The first three possessions said it all.
The 24th-ranked Longhorns opened Saturday’s game against No. 25 Baylor with three-straight turnovers. The Bears pounced immediately, turning the extra possessions into a 6-0 lead that it wouldn’t relinquish in a 78-64 loss before a sellout crowd of 16,540 at the Erwin Center — the worst loss of the Shaka Smart era.
“We didn’t respond well at all,” junior guard Isaiah Taylor said. “Today we weren’t able to respond.”
The Longhorns had no answer for the 1-3-1 zone puzzle Baylor gave them.
Texas spent most of its offensive possessions chucking the ball around the 3-point line. And when it did finally put up shots, nothing fell.
The Longhorns shot 38.1 percent in the first half while putting up a season-low 22 points.
“I thought our response was low level today — disappointed,” head coach Shaka Smart said.
Texas finally got on the board over three minutes into the game, but the buckets didn’t come often enough. The Longhorns struggled to find anything inside, scoring just eight points in the paint in the first half because of the Bears’ length.
Instead, most of Texas’ possessions consisted of passes along the perimeter before either a missed shot or a turnover. The Longhorns finished the first half with the same number of turnovers — eight — as made shots.
Senior forward Connor Lammert said their hesitation to take shots and make plays played right into Baylor’s hand.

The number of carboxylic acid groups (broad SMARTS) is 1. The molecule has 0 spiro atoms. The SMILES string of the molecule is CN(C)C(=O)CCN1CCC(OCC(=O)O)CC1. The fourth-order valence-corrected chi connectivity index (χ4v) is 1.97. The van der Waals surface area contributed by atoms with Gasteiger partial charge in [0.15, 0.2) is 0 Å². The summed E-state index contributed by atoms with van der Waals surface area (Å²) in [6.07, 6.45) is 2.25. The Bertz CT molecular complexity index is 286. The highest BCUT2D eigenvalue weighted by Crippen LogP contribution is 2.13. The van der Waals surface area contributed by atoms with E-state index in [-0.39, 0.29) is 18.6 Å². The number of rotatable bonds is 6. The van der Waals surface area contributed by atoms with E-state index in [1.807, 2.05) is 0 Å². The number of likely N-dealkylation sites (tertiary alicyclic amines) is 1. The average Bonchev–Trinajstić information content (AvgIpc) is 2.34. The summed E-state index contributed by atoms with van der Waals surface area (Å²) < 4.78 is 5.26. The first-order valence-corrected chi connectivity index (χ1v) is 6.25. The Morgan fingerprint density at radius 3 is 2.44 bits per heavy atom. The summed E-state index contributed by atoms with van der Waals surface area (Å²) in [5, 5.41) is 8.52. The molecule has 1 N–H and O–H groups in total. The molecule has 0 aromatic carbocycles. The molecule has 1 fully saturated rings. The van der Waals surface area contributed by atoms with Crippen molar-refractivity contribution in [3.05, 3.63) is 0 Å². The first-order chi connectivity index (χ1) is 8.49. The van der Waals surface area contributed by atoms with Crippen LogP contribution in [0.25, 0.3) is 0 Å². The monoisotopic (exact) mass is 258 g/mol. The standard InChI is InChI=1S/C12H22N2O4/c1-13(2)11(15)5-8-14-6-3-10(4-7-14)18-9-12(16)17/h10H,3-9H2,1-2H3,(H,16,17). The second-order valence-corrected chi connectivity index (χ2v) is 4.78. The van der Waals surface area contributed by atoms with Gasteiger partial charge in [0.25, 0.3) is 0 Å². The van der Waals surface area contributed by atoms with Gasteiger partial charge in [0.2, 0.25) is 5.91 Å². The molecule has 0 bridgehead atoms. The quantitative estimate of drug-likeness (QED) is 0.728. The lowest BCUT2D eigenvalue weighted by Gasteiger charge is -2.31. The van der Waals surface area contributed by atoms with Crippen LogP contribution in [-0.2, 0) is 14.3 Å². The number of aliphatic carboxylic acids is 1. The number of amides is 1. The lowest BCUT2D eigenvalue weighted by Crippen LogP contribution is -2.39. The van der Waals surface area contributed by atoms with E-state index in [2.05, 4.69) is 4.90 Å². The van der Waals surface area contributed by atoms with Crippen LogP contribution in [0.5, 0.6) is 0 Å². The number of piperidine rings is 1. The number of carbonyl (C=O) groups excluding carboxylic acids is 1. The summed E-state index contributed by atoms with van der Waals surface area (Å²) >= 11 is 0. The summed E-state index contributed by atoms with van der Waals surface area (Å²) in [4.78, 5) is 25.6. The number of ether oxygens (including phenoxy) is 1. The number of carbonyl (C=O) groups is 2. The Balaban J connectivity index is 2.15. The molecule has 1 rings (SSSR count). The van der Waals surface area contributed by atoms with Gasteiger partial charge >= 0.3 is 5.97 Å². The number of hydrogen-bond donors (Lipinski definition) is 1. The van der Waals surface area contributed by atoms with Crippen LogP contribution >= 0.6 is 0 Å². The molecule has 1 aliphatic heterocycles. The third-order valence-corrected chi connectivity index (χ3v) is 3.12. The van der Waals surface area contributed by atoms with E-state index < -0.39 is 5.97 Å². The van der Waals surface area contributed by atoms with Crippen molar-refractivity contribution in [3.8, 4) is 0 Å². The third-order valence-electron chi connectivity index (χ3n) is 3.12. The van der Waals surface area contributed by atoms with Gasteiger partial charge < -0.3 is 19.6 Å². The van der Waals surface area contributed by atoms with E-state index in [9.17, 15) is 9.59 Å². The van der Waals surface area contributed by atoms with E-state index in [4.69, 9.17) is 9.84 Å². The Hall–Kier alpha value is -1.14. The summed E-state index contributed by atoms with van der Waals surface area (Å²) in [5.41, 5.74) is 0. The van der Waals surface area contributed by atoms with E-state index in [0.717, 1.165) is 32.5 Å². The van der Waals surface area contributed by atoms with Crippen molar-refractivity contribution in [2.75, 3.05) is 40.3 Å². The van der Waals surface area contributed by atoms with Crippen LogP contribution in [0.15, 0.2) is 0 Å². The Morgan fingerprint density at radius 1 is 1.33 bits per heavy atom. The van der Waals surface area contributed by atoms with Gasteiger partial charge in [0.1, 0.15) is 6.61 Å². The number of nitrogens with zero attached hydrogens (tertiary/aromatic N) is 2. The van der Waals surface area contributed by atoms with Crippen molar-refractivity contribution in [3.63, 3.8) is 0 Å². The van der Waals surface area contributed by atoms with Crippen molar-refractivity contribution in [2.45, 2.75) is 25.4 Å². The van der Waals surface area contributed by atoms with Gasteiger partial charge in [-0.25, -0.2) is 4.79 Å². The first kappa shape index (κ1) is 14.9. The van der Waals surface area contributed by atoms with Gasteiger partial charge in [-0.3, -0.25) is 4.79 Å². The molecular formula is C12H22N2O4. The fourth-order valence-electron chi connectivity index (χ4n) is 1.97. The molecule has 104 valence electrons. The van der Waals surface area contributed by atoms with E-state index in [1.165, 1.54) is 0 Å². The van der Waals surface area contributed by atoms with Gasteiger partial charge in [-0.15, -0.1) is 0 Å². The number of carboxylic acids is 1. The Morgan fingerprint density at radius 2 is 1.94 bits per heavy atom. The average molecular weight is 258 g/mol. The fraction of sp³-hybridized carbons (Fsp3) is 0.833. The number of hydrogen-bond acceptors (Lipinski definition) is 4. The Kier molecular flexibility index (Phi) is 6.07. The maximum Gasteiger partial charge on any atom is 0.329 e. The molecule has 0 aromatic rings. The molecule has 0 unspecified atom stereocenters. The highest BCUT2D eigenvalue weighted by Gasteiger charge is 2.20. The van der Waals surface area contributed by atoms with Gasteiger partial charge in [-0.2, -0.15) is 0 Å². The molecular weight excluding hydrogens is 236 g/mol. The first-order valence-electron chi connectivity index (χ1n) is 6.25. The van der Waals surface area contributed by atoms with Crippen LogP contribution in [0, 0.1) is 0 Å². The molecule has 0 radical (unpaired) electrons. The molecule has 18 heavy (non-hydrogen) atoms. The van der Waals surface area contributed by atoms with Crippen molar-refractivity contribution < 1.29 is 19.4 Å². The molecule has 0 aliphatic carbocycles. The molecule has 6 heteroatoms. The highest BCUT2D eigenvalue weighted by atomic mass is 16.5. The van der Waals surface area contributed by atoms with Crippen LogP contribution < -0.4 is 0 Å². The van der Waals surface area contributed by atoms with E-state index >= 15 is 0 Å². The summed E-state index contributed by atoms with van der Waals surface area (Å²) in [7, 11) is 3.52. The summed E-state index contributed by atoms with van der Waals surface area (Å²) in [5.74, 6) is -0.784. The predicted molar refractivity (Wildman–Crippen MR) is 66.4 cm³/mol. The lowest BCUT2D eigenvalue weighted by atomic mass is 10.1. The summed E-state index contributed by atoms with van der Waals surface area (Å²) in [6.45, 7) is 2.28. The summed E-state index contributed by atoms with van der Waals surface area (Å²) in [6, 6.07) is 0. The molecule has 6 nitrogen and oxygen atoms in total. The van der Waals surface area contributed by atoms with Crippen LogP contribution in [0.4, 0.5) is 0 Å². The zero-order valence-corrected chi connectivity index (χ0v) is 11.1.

“That’s what they want you to do,” Lammert said. “They don’t want you to get down below their wings and we didn’t do a good job of doing that.”
The offensive struggles came in stark contrast to the first meeting between the two teams on Feb. 1 in Waco. That night, it was the Bears who couldn’t figure out the Longhorns offense. Texas shot 47.7 percent from the field, made eight 3-pointers and tallied an assist on all 21 made baskets.
Baylor, however, had no such issues carving up the Longhorn defense on Saturday. The Bears’ big men found plenty of space down low, scoring 50 points in the paint.
Junior forward Shaquille Cleare said Baylor’s ability to break the press, along with bad defense from himself, contributed to the Bears’ high-scoring night.
“They were able to get in the lane, and we made some bad plays defensively,” said Cleare, who led Texas with a career-high 14 points.
The Bears ability to score inside led them to a 62.7 shooting percentage, their second-highest in Big 12 play this season. Sophomore forward Johnathan Motley led the Bears’ barrage with 24 points on 12-of-13 shooting.
The loss is the Longhorns’ first home defeat in Big 12 play.
Taylor said Texas needs to respond better when it travels to play Kansas State on Monday — a place where it’s won just once in the last seven years.
“We can’t dwell on this,” Taylor said. “We know that we have a game coming up in about 48 hours.”